A preferred embodiment of this invention is illustrated in the attached drawing, in which:
FIG. 1 is a fragmentary side view of a portion of a typical hearing aid illustrating a disposable noise reducing hearing aid attachment covering a sound inlet of the hearing aid;
FIG. 2 is a perspective view of the disposable noise reducing hearing aid attachment;
FIG. 3 is a fragmentary cross-sectional view of the disposable noise reducing hearing aid attachment illustrated in FIG. 2; and
FIG. 4 is a bottom view of the disposable noise reducing hearing aid attachment after a "peel stick" layer is removed.
Referring in detail to the drawing, there is illustrated in FIG. 1 a hearing aid generally designated with the numeral 10. The hearing aid may be of various configurations, having a body or housing 12 with an internal microphone 14. The housing 12 is generally securable to the user. The housing 12 has a sound inlet 15 formed in the housing for transmitting audible sound from the environment to the internal microphone 14. The sound inlet 15 has a specified cross-sectional area.
This invention is concerned with a disposable noise reducing hearing aid attachment generally designated with the numeral 20 that is removably attachable to the hearing aid 10 overlying the sound inlet 15. The disposable hearing aid attachment is flexible so that it will so adjust to the various housing contours. Additionally the attachment 20 may be of various shapes and sizes, depending upon the type of hearing aid and the environment in which it is utilized.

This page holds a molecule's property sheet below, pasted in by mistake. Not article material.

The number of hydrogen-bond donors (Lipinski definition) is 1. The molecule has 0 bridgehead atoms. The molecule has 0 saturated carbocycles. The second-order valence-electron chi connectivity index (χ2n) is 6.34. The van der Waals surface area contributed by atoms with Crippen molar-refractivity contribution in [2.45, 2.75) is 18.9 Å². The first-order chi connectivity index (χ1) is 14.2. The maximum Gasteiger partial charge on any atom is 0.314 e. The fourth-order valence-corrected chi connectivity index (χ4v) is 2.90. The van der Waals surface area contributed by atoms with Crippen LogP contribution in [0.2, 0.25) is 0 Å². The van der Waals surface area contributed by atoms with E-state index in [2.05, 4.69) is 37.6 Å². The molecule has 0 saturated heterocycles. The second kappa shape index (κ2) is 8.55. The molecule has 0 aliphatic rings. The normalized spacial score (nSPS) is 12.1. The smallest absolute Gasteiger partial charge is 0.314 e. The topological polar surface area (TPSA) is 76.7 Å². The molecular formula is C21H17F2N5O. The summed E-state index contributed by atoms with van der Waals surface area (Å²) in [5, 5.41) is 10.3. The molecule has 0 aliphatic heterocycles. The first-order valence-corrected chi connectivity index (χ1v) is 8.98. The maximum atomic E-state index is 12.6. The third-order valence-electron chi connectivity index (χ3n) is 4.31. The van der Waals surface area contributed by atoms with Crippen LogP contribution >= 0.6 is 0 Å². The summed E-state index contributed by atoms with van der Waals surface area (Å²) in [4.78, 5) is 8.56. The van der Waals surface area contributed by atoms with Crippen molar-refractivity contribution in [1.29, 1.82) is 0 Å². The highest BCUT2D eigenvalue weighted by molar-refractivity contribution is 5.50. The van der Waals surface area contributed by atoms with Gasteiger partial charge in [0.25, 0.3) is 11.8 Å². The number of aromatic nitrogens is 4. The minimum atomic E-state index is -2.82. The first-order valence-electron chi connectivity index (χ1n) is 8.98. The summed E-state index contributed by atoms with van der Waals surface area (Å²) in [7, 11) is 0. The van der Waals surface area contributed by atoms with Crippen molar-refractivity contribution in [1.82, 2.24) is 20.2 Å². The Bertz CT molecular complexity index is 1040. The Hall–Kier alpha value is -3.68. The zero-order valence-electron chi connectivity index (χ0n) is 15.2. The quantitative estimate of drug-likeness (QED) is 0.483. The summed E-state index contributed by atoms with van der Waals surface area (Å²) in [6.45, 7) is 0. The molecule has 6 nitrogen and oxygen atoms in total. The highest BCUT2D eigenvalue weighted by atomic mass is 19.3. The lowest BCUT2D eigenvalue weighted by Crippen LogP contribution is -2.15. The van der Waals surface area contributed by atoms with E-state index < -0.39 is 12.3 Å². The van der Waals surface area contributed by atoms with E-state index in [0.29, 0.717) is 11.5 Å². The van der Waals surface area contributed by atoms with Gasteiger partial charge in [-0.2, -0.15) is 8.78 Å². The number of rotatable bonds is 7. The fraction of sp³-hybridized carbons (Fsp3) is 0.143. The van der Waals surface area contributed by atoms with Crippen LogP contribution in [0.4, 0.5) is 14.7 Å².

As shown in FIG. 2, the attachment 20 includes a flexible noise filter layer 22 that is formed of an open cellular material that has a continuous porosity with the cells or interstices interconnected forming numerous random paths through which the sound may pass from the environment to the sound inlet 15. Preferably the open cellular material is formed of either urethane foam, polyvinyl foam or wool felt. Preferably the noise filter layer 22 has a thickness between a top surface 24 and a bottom surface 25 of between 3/32nds of an inch and 1/8 of an inch. Preferably the layer has a density of between 1 lb/ft3 and 2 lb/ft3. The layer 22 is sufficiently porous and thin that it forms a translucent material. The surfaces 24 and 25 are quite fragile.
The flexible noise filter layer 22 has peripheral dimensions that are considerably greater than the cross-sectional area of the sound inlet 15 so that the flexible noise filter layer 22 will completely overlie the sound inlet 15 when the attachment 20 is applied to the hearing aid.